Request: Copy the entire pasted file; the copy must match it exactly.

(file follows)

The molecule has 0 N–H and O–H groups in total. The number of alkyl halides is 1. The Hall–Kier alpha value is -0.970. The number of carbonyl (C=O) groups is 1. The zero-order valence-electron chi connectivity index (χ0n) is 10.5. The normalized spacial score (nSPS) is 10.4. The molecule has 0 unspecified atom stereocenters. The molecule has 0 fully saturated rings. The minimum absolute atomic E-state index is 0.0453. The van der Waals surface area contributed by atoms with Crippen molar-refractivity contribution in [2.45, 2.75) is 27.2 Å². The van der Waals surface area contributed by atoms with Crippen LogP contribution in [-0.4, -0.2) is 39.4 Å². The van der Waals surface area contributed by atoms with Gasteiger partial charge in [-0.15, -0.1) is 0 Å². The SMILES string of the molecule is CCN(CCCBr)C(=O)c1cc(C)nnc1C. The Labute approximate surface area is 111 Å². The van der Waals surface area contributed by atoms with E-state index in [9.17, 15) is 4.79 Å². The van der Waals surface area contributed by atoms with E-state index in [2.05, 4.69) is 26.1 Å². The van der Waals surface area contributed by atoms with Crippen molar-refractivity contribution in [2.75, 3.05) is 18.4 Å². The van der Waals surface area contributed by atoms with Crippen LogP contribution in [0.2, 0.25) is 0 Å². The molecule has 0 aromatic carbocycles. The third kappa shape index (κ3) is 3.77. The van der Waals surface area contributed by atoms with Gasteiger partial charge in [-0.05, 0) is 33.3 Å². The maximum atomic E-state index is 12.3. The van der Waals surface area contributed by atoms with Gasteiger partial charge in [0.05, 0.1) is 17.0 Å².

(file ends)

The molecule has 0 N–H and O–H groups in total. The number of alkyl halides is 1. The Hall–Kier alpha value is -0.970. The number of carbonyl (C=O) groups is 1. The zero-order valence-electron chi connectivity index (χ0n) is 10.5. The normalized spacial score (nSPS) is 10.4. The molecule has 0 unspecified atom stereocenters. The molecule has 0 fully saturated rings. The minimum absolute atomic E-state index is 0.0453. The van der Waals surface area contributed by atoms with Crippen molar-refractivity contribution in [2.45, 2.75) is 27.2 Å². The van der Waals surface area contributed by atoms with Crippen LogP contribution in [-0.4, -0.2) is 39.4 Å². The van der Waals surface area contributed by atoms with Gasteiger partial charge in [-0.15, -0.1) is 0 Å². The SMILES string of the molecule is CCN(CCCBr)C(=O)c1cc(C)nnc1C. The Labute approximate surface area is 111 Å². The van der Waals surface area contributed by atoms with E-state index in [9.17, 15) is 4.79 Å². The van der Waals surface area contributed by atoms with E-state index in [2.05, 4.69) is 26.1 Å². The van der Waals surface area contributed by atoms with Crippen molar-refractivity contribution in [2.75, 3.05) is 18.4 Å². The van der Waals surface area contributed by atoms with Crippen LogP contribution in [0.2, 0.25) is 0 Å². The molecule has 0 aromatic carbocycles. The third kappa shape index (κ3) is 3.77. The van der Waals surface area contributed by atoms with Gasteiger partial charge in [-0.05, 0) is 33.3 Å². The maximum atomic E-state index is 12.3. The van der Waals surface area contributed by atoms with Gasteiger partial charge in [0.05, 0.1) is 17.0 Å².